The COVID-19 pandemic, as a prolonged global public health crisis, has heavily burdened health care systems and the health care workers who are the direct responders to safeguard people’s health. Positive and optimistic emotional states play important roles in stimulating the human body's immune system, which could enable health care workers to effectively engage in the fight against the pandemic. Excessive pressure, anxiety, and depression can be detrimental to mental health and may prevent health care workers from actively performing their duties in response to the pandemic. The scale, pervasiveness, and complexity of the stressors associated with the ongoing pandemic are unprecedented, despite the fact that some countries have achieved milestones in controlling the pandemic and have moved forward to the initiation of vaccination [1]. With the realization that the end of the pandemic is far from close, the toll of the pandemic on the mental health and well-being of health care workers still requires urgent attention.

Experiencing intense pressure at work for a long time may cause a series of problems that can affect physical and mental health, which can also affect workers’ quality of life and work efficiency [2,3]. The threat of being infected by the virus, inability to complete work, emotional impact of patients’ deaths, and concerns regarding the safety of family members all increase the emotional pressure on health care workers. Although vaccines have been distributed in some countries, research indicates that vaccine compliance remains variable and inconsistent [4,5]. The existing mental problems in the face of extensive media coverage of the rising numbers of casualties, overburdened health care systems, and psychological issues caused by the COVID-19 pandemic may have fostered health care workers’ anxieties and distrust in preventative health care. These fears could also result in vaccine hesitancy [4]. Given that the COVID-19 pandemic is expected to persist for a long time, caring for health care workers’ mental health has become a “new normal” that requires strengthened multisector collaboration to facilitate mental health support and reduce health disparities. However, to enhance their psychological preparedness for the new normal of the pandemic, there is a need to integrate resources and provide a more comprehensive and concerted psychological support for health care workers.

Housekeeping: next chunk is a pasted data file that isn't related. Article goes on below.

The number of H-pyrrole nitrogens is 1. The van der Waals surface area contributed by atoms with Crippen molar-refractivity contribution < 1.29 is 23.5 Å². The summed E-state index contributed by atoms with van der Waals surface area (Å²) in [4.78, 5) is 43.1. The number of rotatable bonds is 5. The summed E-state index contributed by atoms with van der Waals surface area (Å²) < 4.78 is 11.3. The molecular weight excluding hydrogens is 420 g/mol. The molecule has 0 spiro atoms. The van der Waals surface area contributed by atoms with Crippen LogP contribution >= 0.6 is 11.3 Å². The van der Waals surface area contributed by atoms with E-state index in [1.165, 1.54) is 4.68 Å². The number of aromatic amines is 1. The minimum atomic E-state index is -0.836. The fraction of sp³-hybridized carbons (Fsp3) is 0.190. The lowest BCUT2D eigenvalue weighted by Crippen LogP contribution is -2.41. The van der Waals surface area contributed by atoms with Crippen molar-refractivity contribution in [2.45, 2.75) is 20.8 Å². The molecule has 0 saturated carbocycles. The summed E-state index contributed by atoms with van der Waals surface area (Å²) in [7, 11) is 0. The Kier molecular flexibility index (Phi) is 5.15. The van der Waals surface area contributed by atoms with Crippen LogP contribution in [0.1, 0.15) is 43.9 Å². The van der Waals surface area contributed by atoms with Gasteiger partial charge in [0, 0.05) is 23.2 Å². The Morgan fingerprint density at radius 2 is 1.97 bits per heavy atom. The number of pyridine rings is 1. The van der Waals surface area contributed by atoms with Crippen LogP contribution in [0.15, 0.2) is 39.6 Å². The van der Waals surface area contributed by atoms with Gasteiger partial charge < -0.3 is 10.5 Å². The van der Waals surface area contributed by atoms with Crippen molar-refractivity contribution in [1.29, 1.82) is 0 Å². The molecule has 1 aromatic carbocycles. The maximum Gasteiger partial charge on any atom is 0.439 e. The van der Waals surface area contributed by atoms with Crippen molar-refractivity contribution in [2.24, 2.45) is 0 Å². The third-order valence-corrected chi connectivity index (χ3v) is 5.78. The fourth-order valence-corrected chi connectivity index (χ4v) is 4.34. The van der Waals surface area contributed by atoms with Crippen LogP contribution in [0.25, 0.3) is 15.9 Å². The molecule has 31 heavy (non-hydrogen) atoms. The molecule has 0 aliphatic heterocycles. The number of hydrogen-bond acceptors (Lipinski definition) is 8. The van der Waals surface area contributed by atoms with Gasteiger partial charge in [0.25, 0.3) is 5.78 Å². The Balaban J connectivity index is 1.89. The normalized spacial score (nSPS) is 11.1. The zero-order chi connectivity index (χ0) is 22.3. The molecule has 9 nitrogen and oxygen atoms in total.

Understanding the risks of mental health issues that health care workers have been experiencing, identifying effective interventions to address the adverse effects of the pandemic, and proposing tailored strategies based on digital health will offer valuable support for health care workers. As we look to an uncertain future, a conceptual framework for the development and deployment of support will facilitate well-being endeavors and provide a foundation for addressing long-term mental health needs. The aim of this study is to develop a framework to describe and organize the mental health and psychological problems that health care workers are facing during the pandemic. Based on the framework, this study also proposes potential interventions from digital health perspectives that health care workers could leverage during and after the pandemic.


Conceptual Framework

In this study, we reviewed and analyzed the psychological problems and mental health issues that health care workers have encountered during the COVID-19 pandemic, and we developed the MEET (Mental Health, Environment, Event, and Technology) framework (Figure 1) to demonstrate the interactions of mental health, digital interventions, and social support.